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Journal of General Internal Medicine

, Volume 24, Issue 9, pp 1073–1079 | Cite as

Treatment of Obesity in Primary Care Practice in the United States: A Systematic Review

  • Adam Gilden TsaiEmail author
  • Thomas A. Wadden
Review

ABSTRACT

OBJECTIVES

This review examines the results of randomized controlled trials in which behavioral weight loss interventions, used alone or with pharmacotherapy, were provided in primary care settings.

DATA SOURCES

Literature search of MEDLINE, PubMed, Cochrane Systematic Reviews, CINAHL, and EMBASE (1950-present). Inclusion criteria for studies were: (1) randomized trial, (2) obesity intervention in US adults, and (3) conducted in primary care or explicitly intended to model a primary care setting.

REVIEW METHODS

Both authors reviewed each study to extract treatment modality, provider, setting, weight change, and attrition. The CONSORT criteria were used to assess study quality. Due to the small number and heterogeneity of studies, results were summarized but not pooled quantitatively.

RESULTS

Ten trials met the inclusion criteria. Studies were classified as: (1) PCP counseling alone, (2) PCP counseling + pharmacotherapy, and (3) “collaborative” obesity care (treatment delivered by a non-physician provider). Weight losses in the active treatment arms of these categories of studies ranged from 0.1 to 2.3 kg, 1.7 to 7.5 kg, and 0.4 to 7.7 kg, respectively. Most studies provided low- or moderate-intensity counseling, as defined by the US Preventive Services Task Force.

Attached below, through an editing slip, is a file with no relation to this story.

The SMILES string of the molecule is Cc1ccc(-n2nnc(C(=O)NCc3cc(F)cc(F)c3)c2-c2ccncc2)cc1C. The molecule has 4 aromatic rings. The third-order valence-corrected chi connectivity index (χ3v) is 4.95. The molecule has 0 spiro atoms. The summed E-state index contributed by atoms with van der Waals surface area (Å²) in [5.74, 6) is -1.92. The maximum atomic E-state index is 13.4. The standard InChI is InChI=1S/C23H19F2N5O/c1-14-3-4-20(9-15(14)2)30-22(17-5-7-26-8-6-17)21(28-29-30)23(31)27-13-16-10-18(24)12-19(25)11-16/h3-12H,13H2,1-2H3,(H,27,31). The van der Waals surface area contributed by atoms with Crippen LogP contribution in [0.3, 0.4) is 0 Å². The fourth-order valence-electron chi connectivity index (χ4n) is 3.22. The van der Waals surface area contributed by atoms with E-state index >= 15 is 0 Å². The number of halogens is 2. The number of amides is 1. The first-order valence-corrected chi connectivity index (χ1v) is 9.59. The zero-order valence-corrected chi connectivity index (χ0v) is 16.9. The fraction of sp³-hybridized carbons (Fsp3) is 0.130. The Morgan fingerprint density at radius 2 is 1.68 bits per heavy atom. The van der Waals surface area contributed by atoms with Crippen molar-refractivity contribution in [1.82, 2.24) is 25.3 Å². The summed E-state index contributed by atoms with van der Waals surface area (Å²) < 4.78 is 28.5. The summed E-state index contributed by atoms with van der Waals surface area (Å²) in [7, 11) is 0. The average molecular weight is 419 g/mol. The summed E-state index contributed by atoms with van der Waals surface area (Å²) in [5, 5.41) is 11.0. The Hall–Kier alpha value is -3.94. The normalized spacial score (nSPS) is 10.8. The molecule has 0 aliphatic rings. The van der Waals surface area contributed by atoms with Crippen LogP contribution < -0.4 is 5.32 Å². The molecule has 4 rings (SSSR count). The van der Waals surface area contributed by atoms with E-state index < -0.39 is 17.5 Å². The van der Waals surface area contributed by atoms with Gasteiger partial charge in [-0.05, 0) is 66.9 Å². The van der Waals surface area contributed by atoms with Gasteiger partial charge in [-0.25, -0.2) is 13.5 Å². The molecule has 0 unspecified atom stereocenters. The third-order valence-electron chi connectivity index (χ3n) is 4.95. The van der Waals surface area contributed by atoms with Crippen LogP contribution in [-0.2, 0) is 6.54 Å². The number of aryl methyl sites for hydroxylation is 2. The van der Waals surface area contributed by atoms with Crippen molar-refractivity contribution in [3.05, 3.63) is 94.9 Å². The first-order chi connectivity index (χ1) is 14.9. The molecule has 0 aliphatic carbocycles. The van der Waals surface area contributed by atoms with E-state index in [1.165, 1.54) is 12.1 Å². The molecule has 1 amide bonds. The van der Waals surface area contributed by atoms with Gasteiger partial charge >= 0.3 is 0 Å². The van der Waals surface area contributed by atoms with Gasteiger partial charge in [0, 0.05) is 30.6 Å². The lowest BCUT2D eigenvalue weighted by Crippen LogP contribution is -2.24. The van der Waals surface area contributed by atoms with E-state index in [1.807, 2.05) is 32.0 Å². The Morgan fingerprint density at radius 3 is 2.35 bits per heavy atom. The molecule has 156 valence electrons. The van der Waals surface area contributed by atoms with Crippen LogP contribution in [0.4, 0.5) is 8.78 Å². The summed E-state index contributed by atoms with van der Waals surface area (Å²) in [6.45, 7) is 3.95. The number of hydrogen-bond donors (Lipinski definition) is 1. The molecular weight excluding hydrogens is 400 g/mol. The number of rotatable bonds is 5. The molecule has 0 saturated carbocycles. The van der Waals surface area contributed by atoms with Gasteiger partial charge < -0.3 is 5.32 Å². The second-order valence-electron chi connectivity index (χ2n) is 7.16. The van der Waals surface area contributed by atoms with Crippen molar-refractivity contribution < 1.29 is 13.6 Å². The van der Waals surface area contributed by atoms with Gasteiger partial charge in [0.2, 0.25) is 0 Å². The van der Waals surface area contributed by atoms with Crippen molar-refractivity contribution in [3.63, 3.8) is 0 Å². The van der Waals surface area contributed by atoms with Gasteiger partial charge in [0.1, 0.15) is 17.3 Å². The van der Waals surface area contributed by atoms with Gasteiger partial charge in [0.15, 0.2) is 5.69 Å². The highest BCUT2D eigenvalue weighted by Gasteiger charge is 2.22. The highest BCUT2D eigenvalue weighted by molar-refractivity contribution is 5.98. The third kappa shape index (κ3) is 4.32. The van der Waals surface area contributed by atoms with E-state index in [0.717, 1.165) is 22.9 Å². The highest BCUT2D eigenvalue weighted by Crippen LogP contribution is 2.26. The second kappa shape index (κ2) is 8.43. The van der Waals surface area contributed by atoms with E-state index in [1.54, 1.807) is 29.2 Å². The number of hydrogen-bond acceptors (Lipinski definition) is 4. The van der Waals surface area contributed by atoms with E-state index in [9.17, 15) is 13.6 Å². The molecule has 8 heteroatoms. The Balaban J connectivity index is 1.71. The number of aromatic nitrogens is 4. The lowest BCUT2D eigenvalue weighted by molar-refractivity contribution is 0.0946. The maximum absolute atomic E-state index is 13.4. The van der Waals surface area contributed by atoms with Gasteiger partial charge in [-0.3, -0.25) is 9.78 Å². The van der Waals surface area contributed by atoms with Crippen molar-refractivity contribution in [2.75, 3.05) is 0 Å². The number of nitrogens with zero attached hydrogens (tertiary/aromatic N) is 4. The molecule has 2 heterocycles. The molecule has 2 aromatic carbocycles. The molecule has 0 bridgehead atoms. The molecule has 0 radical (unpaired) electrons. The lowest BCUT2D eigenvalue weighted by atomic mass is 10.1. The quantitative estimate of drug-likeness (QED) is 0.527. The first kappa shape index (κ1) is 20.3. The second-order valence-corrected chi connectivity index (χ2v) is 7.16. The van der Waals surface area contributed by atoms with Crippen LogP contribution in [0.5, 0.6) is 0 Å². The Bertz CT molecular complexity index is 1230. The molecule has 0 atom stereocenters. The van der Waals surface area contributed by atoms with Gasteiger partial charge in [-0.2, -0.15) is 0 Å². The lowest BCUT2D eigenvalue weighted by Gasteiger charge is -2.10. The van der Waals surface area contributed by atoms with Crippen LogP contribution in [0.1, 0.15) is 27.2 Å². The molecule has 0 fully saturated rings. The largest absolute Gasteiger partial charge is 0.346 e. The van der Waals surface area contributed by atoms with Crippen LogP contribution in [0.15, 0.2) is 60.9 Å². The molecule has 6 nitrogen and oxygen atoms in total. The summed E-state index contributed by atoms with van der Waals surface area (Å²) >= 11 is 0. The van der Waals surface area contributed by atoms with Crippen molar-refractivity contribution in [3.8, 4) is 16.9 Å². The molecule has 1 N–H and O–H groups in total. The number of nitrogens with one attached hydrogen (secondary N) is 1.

CONCLUSIONS

Current evidence does not support the use of low- to moderate-intensity physician counseling for obesity, by itself, to achieve clinically meaningful weight loss. PCP counseling plus pharmacotherapy, or intensive counseling (from a dietitian or nurse) plus meal replacements may help patients achieve this goal. Further research is needed on different models of managing obesity in primary care practice.

KEY WORDS

obesity primary care health-care providers counseling drug therapy 

Notes

ACKNOWLEDGMENTS

Preparation of this manuscript was supported, in part, by NIH grants U01-HL087072, DK065018, and 5-K12-HD043459–04. The funding agencies had no role in the design and conduct of the review or in the preparation of the manuscript.

Potential conflict of interest

Dr. Tsai served from 2006–2008 as an unpaid consultant to a medically supervised low-calorie diet program at the University of Pennsylvania that uses products manufactured by Health Management Resources.™ Dr. Wadden serves as an unpaid consultant to the same program. He has previously served (but not since 2005) as a consultant to Novartis Nutrition, which manufactures OPTIFAST™, and to Abbott Laboratories, which markets sibutramine (Meridia™).

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Copyright information

© Society of General Internal Medicine 2009

Authors and Affiliations

  1. 1.Division of General Internal Medicine, Department of MedicineUniversity of Colorado DenverDenverUSA
  2. 2.Center for Weight and Eating Disorders, Department of PsychiatryUniversity of PennsylvaniaPhiladelphiaUSA

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